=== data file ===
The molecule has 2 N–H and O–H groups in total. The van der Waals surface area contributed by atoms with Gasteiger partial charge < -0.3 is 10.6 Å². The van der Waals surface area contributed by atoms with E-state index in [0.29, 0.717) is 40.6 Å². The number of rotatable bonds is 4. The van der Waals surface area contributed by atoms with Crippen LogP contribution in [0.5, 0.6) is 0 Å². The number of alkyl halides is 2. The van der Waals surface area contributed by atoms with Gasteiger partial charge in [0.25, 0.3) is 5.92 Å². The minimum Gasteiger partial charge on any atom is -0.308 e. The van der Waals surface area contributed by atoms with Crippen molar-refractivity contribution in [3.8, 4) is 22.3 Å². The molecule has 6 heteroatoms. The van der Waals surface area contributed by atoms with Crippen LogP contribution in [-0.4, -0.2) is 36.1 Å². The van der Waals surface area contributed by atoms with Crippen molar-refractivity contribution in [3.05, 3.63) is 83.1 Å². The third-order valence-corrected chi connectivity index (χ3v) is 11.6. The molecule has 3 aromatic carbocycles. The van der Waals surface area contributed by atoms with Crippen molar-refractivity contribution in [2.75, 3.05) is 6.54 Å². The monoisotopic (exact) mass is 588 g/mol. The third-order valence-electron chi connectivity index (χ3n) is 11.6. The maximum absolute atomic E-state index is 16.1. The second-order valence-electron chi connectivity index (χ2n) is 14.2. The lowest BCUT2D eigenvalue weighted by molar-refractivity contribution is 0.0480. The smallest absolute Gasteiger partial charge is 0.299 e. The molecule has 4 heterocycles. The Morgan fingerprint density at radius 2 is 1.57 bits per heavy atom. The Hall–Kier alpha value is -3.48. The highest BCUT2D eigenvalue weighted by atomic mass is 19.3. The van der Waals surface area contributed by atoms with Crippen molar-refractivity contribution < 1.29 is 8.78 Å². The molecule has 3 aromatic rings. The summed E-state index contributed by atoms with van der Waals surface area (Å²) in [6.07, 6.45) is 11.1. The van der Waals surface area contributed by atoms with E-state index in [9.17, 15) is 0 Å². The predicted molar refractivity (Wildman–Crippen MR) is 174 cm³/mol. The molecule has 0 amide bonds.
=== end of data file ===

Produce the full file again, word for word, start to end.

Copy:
The molecule has 2 N–H and O–H groups in total. The van der Waals surface area contributed by atoms with Gasteiger partial charge < -0.3 is 10.6 Å². The van der Waals surface area contributed by atoms with E-state index in [0.29, 0.717) is 40.6 Å². The number of rotatable bonds is 4. The van der Waals surface area contributed by atoms with Crippen LogP contribution in [0.5, 0.6) is 0 Å². The number of alkyl halides is 2. The van der Waals surface area contributed by atoms with Gasteiger partial charge in [0.25, 0.3) is 5.92 Å². The minimum Gasteiger partial charge on any atom is -0.308 e. The van der Waals surface area contributed by atoms with Crippen molar-refractivity contribution in [3.8, 4) is 22.3 Å². The molecule has 6 heteroatoms. The van der Waals surface area contributed by atoms with Crippen LogP contribution in [-0.4, -0.2) is 36.1 Å². The van der Waals surface area contributed by atoms with Crippen molar-refractivity contribution in [3.05, 3.63) is 83.1 Å². The third-order valence-corrected chi connectivity index (χ3v) is 11.6. The molecule has 3 aromatic carbocycles. The van der Waals surface area contributed by atoms with Crippen molar-refractivity contribution in [2.75, 3.05) is 6.54 Å². The monoisotopic (exact) mass is 588 g/mol. The third-order valence-electron chi connectivity index (χ3n) is 11.6. The maximum absolute atomic E-state index is 16.1. The second-order valence-electron chi connectivity index (χ2n) is 14.2. The lowest BCUT2D eigenvalue weighted by molar-refractivity contribution is 0.0480. The smallest absolute Gasteiger partial charge is 0.299 e. The molecule has 4 heterocycles. The Morgan fingerprint density at radius 2 is 1.57 bits per heavy atom. The Hall–Kier alpha value is -3.48. The highest BCUT2D eigenvalue weighted by atomic mass is 19.3. The van der Waals surface area contributed by atoms with Crippen molar-refractivity contribution < 1.29 is 8.78 Å². The molecule has 3 aromatic rings. The summed E-state index contributed by atoms with van der Waals surface area (Å²) in [6.07, 6.45) is 11.1. The van der Waals surface area contributed by atoms with E-state index in [9.17, 15) is 0 Å². The predicted molar refractivity (Wildman–Crippen MR) is 174 cm³/mol. The molecule has 0 amide bonds.